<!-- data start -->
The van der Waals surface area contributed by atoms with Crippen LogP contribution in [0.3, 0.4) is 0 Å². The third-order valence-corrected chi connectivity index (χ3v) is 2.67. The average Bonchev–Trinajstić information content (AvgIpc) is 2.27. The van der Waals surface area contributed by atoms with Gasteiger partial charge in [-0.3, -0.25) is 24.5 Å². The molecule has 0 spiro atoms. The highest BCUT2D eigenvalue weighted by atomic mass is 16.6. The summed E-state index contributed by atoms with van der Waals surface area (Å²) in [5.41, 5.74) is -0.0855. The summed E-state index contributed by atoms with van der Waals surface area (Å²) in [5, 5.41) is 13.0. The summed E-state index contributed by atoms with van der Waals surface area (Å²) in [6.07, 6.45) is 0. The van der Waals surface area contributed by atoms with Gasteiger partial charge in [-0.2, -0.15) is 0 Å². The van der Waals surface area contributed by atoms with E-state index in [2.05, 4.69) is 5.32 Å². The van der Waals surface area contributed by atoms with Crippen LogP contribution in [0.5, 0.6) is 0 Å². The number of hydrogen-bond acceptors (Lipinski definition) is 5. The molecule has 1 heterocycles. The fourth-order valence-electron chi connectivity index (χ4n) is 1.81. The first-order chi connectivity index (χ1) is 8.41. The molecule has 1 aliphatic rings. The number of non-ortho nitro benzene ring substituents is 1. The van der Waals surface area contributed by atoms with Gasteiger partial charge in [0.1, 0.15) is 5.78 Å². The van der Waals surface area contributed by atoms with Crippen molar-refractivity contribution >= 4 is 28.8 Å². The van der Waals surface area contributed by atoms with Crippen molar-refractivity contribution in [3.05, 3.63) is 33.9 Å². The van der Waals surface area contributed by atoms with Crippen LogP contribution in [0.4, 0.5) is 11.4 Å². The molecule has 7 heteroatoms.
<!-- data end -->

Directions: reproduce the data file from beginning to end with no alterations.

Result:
The van der Waals surface area contributed by atoms with Crippen LogP contribution in [0.3, 0.4) is 0 Å². The third-order valence-corrected chi connectivity index (χ3v) is 2.67. The average Bonchev–Trinajstić information content (AvgIpc) is 2.27. The van der Waals surface area contributed by atoms with Gasteiger partial charge in [-0.3, -0.25) is 24.5 Å². The molecule has 0 spiro atoms. The highest BCUT2D eigenvalue weighted by atomic mass is 16.6. The summed E-state index contributed by atoms with van der Waals surface area (Å²) in [5.41, 5.74) is -0.0855. The summed E-state index contributed by atoms with van der Waals surface area (Å²) in [5, 5.41) is 13.0. The summed E-state index contributed by atoms with van der Waals surface area (Å²) in [6.07, 6.45) is 0. The van der Waals surface area contributed by atoms with Gasteiger partial charge in [-0.2, -0.15) is 0 Å². The van der Waals surface area contributed by atoms with E-state index in [2.05, 4.69) is 5.32 Å². The van der Waals surface area contributed by atoms with Crippen LogP contribution in [0.5, 0.6) is 0 Å². The number of hydrogen-bond acceptors (Lipinski definition) is 5. The molecule has 1 heterocycles. The fourth-order valence-electron chi connectivity index (χ4n) is 1.81. The first-order chi connectivity index (χ1) is 8.41. The molecule has 1 aliphatic rings. The number of non-ortho nitro benzene ring substituents is 1. The van der Waals surface area contributed by atoms with Gasteiger partial charge in [0.1, 0.15) is 5.78 Å². The van der Waals surface area contributed by atoms with Crippen molar-refractivity contribution >= 4 is 28.8 Å². The van der Waals surface area contributed by atoms with Crippen molar-refractivity contribution in [3.05, 3.63) is 33.9 Å². The van der Waals surface area contributed by atoms with Crippen LogP contribution in [0.4, 0.5) is 11.4 Å². The molecule has 7 heteroatoms.